INDIANAPOLIS - Dozens of NORA residents met with Indianapolis public safety officials, Thursday, to ask questions about how they could work together to curb crime in their area and across the City.
Marion County Prosecutor Terry Curry and Indianapolis Public Safety Director Troy Riggs were on hand to answer questions about drugs, gangs, and recent home invasions.
A pair of home invasion robberies last fall shook residents on Indianapolis’ north side.
The suspects, two of whom appear in court this week, traveled north along Meridian Street from south of 38th Street to allegedly commit crimes so brutal one investigator said it looked like the robbers were getting off on out doing one another in violence.
“If we don’t deal with some of the social issues that are plaguing our community and our large cities, crime in the next five and 10 years could escalate and escalate rapidly,” said Riggs. “Right now our family of Indianapolis has some issues.”
One home invasion happened near Vanessa Burkhart's home. That's why she came out to the public meeting.
"I’m very concerned about crime and wanted to see security improved in our area.”
Officials emphasized parents, grandparents, teachers and anyone who comes in contact with Indy's youth should be paying close attention to their activities and getting educated about the drug and gang activity in the community.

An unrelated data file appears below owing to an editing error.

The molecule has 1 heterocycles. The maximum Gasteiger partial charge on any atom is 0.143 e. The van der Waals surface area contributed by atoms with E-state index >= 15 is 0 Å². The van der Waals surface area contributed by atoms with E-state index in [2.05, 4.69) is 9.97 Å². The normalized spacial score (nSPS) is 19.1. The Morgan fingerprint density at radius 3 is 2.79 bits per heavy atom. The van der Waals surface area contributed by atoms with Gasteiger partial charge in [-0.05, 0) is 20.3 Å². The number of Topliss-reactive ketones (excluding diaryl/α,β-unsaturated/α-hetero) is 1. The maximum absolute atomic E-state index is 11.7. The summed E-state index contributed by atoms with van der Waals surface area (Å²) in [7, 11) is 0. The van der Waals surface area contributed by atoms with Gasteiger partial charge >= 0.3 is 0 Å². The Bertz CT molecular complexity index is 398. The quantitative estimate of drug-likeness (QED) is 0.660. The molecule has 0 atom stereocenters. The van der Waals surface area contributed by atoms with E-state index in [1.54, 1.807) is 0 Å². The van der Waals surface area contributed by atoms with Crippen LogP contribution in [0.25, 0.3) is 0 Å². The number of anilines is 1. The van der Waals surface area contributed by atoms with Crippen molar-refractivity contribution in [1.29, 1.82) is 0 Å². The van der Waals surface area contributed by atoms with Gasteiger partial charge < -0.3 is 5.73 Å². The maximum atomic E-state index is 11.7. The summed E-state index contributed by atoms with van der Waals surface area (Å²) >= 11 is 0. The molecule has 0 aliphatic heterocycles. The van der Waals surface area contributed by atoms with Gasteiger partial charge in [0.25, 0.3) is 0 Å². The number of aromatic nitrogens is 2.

“If they’re living in your house, be nosey," said Lt. Mike Elder. "You have the right to look in their room. You have the right to look in their phone. Be nosey. That’s the only way you’re going to find out... if you wait, it’s too late. They’re going to be hooked on narcotics. They’re going to be in a gang.”
In the end, the message was clear for residents: It's not just going to take more police officers to fight the City's crime problems, it's going to take the efforts of a whole City.
“We can’t be apathetic even if one child is not getting a good education. We can’t be apathetic if a crime is committed in any segment of our community,” said Riggs. “We’re asking people to roll up their sleeves, give to social service programs, get involved in a young person’s life.”